Hi, Eddie

I have been getting a a lot of emails about the Sabine's Gull, so I told my
correspondents that you were the person who ID'd the gull. Have you been
getting any flack from anyone, specifically Ron Thorn or Joe Morlan?

I would like to know how you decided on the ID. I was so cold at the time
that I wasn't paying attention to the discussion, and am ashamed to say that
I saw the bird stretch its wings and couldn't tell you what they looked



Re: Christmas Count?

Mark Eaton

So there's a pelagic component to the SF CBC? Cool!

Mark :-)
Mark Eaton

On Dec 9, 2009, at 11:51 AM, Siobhan Ruck wrote:

Has there been an announcement/signup for the SF Christmas Count? I
don't think I've seen anything about it either by mail or email, and
just want to make sure I don't miss the boat. It's 12/29, right?

Siobhan Ruck


To unsubscribe from this group, visit the YahooGroups web site at:

Yahoo! Groups Links

Re: Christmas Count?

Juli Chamberlin

From the Golden Gate Audubon Chapter newsletter:

Join your friends—or meet new ones—by taking part in Golden Gate Audubon’s
2009 Christmas Bird Counts: in Oakland on Sunday, December 20, and in San
Francisco on Tuesday, December 29. Not only will you have an enjoyable day
of birding, but you can cap it off with a delicious dinner where area
leaders report results from the field, including the whereabouts of unusual
species found that day. Sign up at


Juli Chamberlin

On Wed, Dec 9, 2009 at 11:51 AM, Siobhan Ruck <siobhanruck@...>wrote:

Has there been an announcement/signup for the SF Christmas Count? I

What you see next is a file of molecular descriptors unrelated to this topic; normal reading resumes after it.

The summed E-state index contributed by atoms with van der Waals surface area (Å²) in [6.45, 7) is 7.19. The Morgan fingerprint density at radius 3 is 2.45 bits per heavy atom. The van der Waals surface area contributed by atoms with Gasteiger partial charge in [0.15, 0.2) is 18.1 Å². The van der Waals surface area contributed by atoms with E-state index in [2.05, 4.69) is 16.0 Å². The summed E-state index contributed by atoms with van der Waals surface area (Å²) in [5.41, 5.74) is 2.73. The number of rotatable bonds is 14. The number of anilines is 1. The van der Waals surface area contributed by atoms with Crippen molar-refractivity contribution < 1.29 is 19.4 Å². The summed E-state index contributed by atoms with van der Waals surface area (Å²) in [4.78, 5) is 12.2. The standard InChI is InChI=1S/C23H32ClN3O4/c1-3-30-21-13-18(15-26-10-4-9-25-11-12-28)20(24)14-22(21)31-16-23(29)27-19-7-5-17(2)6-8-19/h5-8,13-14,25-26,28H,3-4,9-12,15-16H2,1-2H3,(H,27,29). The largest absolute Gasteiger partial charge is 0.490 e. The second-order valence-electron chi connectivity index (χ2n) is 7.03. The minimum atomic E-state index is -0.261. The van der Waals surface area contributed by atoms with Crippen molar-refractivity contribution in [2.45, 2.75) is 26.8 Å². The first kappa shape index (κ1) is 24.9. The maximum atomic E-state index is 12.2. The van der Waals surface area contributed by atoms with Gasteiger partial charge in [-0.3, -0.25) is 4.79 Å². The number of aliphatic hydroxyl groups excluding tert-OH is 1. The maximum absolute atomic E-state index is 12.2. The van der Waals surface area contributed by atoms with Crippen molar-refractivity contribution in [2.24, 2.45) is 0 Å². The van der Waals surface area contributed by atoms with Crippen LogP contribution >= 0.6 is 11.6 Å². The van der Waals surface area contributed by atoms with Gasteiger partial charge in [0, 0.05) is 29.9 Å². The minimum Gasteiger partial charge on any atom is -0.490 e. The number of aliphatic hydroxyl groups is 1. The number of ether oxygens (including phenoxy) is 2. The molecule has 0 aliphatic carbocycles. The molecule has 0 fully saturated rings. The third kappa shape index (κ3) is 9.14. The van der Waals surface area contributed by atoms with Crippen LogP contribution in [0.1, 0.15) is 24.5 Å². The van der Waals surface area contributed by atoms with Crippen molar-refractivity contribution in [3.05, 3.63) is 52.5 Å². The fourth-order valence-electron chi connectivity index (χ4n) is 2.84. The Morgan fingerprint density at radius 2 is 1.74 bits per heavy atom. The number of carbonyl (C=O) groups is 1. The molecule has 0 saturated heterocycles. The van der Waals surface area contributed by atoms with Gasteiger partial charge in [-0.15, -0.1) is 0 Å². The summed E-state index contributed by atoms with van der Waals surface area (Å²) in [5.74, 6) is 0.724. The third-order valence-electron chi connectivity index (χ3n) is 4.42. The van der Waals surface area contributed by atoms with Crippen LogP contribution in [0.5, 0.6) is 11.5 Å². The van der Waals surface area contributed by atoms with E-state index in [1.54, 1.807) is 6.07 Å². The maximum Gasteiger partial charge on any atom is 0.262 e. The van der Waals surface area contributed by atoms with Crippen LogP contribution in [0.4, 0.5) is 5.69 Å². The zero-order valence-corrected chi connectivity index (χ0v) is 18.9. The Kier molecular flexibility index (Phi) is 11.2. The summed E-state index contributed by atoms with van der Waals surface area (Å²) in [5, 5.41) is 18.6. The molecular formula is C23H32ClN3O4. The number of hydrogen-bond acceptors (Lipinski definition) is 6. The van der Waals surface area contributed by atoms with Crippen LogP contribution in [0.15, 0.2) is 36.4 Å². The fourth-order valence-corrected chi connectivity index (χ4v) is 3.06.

don't think I've seen anything about it either by mail or email, and
just want to make sure I don't miss the boat. It's 12/29, right?

Siobhan Ruck

Christmas Count?

Siobhan Ruck <siobhanruck@...>

Has there been an announcement/signup for the SF Christmas Count? I don't think I've seen anything about it either by mail or email, and just want to make sure I don't miss the boat. It's 12/29, right?

Siobhan Ruck

Presidio, Bison Sparrow Planting Dec 12, our Venezuela birdsong project in NY Times

Josiah Clark <josiahbird06@...>

Hi Birders-

I did a frigid big hour in the Presidio by bike yesterday between 3 and 4pm. Dylan Hayes from the Natural Areas came along for the ride and impressed me with his newly discovered and honed birding abilities. Even with all the construction noises, bitter cold, dark clouds and breezy late day conditions we came up with 50 species.

Highlights follow:
Inspiration Point: OC Warbler-2
Thompson’s Reach- Lincoln’s Sparrow-1
Crissy Field: RB Merganser, Pacific Loon, Red-necked Grebe, Say's Phoebe-1
Ft. Scott: Western Bluebird-1

White-crowned Sparrow Planting at the Bison Paddock, Saturday Dec 12, 9am: